When she reached a favorable campsite, she tied her prisoner’s hands and feet down to a stake in the earth. The Bessan Shifter used her elemental mastery to take a flint spark and quickly create a small campfire by enlarging the spark into flame, with the help of the Stream. She heated her dagger and cauterized the moaning Human’s wounds as his screams echoed loudly into the forest lowlands. He had been weakened to a degree that made him largely dependent on her for everything, which, she mused: much better than him getting away. It’s unneeded trouble to lose him and then spend time finding him again. Our business is to the South, not the East.

Her instincts were to put out the fire as quickly as possible after it had served its usefulness, but it had still taken time and her smoke had been visible. Once the dim had returned, she surveyed the clearing in the low brush near the edge of a deeper wood. It was a place of scattered trees, softly-rolling hills and tall grass. The forest ahead was quiet, almost noiseless, but the sound of the hissing wind continued to churn and roil the grass and send leaves flying about haphazardly.

Looking South, the faint orange glow on the horizon had a tint of red to it. That’s where the city was. Somewhere across that vast plain, many hundreds of thousands of innocents were dead; a smoldering ruin is all that remained of a once proud bastion.

The Academy must grow to understand how this happened, and what it means for the security of the Fold. How far does this treachery go? Have other cities been affected? It could show her, if she asked, but she truly did not want to see the carnage of it. She felt it, however: the bleeding wound these events had left upon the natural order, and her accumulating sorrow of not one but many catastrophes. There are many who have died, and their screams are all I can hear when I open myself to the Stream. She knew in her heart that the great city founded by the true Last Knights of Realm had been sacked and burned to ash, to then be ruled by creatures that eat the flesh of all those they slaughter, leaving no Humans or Shifters alive in their wake.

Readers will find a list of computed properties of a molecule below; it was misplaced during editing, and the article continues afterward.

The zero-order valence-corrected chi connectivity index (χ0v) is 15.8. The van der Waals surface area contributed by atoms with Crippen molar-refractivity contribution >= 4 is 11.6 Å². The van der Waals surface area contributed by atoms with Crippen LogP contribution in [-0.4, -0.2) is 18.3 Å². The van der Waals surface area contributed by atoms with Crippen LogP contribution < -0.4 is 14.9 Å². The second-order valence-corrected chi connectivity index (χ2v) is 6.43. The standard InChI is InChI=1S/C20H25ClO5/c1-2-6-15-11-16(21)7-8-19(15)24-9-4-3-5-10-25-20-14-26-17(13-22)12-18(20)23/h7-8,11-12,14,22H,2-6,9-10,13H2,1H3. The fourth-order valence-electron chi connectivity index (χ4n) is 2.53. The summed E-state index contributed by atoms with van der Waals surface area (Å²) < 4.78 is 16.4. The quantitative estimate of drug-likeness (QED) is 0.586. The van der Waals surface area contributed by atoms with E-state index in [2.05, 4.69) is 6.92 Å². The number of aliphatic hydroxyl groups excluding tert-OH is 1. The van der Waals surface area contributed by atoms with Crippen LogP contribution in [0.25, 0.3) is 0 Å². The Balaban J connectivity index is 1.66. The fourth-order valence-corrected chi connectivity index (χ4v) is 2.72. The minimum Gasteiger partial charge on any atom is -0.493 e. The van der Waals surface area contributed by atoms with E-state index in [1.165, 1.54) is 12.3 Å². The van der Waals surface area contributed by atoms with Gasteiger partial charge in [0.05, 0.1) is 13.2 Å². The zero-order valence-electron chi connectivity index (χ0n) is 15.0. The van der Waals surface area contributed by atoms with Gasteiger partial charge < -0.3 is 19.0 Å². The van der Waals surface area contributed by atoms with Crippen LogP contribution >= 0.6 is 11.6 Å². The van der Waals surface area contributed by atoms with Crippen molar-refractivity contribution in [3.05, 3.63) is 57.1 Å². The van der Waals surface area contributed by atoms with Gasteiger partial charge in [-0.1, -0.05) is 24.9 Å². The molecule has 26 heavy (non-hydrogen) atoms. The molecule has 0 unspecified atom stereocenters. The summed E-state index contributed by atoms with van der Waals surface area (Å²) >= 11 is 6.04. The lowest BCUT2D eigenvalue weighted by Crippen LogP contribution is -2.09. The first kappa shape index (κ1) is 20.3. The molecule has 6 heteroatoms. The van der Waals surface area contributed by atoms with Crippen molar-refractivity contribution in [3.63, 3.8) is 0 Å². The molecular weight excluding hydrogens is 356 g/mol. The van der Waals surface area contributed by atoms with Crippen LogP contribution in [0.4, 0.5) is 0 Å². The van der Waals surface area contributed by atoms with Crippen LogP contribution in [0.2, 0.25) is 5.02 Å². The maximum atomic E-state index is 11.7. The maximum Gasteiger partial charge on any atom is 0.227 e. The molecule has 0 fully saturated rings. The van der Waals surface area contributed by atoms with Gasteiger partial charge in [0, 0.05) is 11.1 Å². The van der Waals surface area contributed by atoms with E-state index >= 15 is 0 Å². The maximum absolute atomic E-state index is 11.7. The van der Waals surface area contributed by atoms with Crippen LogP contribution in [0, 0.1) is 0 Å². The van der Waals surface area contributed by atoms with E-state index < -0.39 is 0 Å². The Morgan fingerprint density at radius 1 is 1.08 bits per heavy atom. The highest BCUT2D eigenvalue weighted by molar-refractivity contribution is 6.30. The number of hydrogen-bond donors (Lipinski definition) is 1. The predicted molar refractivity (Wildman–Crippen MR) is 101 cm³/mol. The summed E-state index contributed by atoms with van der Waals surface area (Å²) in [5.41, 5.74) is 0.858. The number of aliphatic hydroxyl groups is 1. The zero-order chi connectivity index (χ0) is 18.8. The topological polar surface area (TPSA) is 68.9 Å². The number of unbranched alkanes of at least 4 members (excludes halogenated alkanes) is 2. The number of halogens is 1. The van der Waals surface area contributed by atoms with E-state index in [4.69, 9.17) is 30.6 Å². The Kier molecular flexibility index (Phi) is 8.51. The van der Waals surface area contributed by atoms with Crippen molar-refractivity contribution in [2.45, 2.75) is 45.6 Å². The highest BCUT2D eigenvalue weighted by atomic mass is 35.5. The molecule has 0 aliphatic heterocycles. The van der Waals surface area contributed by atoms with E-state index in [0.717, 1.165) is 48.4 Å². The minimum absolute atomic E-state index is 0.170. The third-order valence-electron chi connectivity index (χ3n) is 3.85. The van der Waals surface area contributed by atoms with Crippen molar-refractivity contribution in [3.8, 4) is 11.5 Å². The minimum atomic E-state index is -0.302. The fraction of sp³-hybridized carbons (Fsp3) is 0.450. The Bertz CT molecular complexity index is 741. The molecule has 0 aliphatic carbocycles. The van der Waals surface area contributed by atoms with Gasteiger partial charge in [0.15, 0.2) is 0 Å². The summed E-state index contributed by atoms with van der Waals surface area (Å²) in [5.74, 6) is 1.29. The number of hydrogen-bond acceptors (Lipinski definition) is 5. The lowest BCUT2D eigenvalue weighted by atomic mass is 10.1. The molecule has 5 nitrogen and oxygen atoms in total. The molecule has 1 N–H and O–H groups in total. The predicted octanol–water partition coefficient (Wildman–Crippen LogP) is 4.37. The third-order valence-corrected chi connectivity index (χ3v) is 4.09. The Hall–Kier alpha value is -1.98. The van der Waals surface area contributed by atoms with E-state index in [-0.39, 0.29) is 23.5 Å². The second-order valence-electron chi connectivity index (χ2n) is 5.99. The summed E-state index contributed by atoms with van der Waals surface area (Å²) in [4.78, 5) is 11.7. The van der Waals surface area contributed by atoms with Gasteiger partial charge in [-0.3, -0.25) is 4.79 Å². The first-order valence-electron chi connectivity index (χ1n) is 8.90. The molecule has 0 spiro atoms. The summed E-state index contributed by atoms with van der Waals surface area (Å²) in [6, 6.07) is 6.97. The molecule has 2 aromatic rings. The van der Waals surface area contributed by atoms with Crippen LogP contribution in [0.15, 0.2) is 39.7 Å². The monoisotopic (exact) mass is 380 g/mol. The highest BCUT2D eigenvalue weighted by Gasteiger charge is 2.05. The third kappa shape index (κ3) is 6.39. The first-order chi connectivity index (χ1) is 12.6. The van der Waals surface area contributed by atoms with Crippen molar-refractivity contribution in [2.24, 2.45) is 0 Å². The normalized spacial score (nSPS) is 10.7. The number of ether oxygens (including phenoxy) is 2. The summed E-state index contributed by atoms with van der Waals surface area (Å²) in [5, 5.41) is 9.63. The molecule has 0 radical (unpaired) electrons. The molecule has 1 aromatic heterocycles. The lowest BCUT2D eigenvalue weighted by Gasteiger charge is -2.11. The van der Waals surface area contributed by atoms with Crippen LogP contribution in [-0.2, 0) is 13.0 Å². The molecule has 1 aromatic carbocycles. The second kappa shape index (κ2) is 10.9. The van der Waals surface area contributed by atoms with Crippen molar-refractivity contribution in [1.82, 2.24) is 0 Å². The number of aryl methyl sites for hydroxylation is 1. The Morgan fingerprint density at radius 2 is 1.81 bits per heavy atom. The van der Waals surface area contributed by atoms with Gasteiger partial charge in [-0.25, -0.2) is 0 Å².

Her captive rolled over in his restraints and put his belly on the ground, forcing his head into the dirt. He closed his eyes briefly, pausing, but then opened them with sudden attentiveness. “You know,” he began casually. “You’re going to die here.”

“Really? Are you going to get out of those bonds and kill me, Human? I doubt you can even walk very far on your own.” She snapped.

He lifted his head from the ground suddenly, looked around the perimeter of the clearing, and raised his voice. “As a matter of fact,” he said boldly, twisting around to face his captor and seeming encouraged, “I don’t think we’ll be going to Naruna at all. No, I have decided I am going to escape right now.”

Alerted by his unusual behavior, she continued to banter while looking around the perimeter of the clearing, “and just how did you plan on doing that?”

“Not me,” he said. “Those Anten behind you might help me, though.”

Several Anten entered the clearing, spotting the Ranger right away. The leader of the patrol leapt at the Shifter and tried to flatten her. The agile Ranger was able to act quickly and dart away, popping up beside her captive. He was writhing on the ground while shouting something in the Anten tongue, she guessed. If that utterance is what he had his hopes of survival staked on, he’s in trouble, she thought, quickly slicing his bonds.

While trying to drag her prisoner with her, the Anten she escaped from initially then lunged forward and grabbed her leg. In an impulsive reaction, the Shifter snapped the Stream to her hand and used her mastery of the ethereal elements to blast the Anten in the face with a jet of black, tainted fire from the tips of her two, pointed fingers. When the black fire crackled into existence, a thunderous boom of sound and force resonated outward, terrifying the other Anten in the patrol. The explosive shock that radiated from the Bessan’s hand blew the ashes of the fire skyward in a plume, pushed her and her prisoner apart and flattened the grass all around. The scalding flames ripped through the Anten’s skull but turned back to a yellow-orange again as it ignited the surrounding grass quickly.

Two of the Anten who had moved in for the kill were ensnared by the engorging flames and they flailed about and rolled in the dirt to extinguish themselves. Yet, the Anten’s dead grip held her foot even as his body incinerated, and the flesh of his face melted away to the bone. The Anten in the patrol began to run about wildly, still recovering themselves after the concussive blast.

The flames grew brighter and larger, basking the area in radiant light, bordered hungrily by the darkness. The Ranger severed the dead Anten’s arm with her sword, grabbed her prisoner, and carried him into the contrasting area beyond the illumination of the fire. “If you run from me, I will find you.” The Shifter whispered to him, clearly in agony herself from some unseen wound. He paid her no mind, pushed away from her and limped off into the rolling grasslands to the East.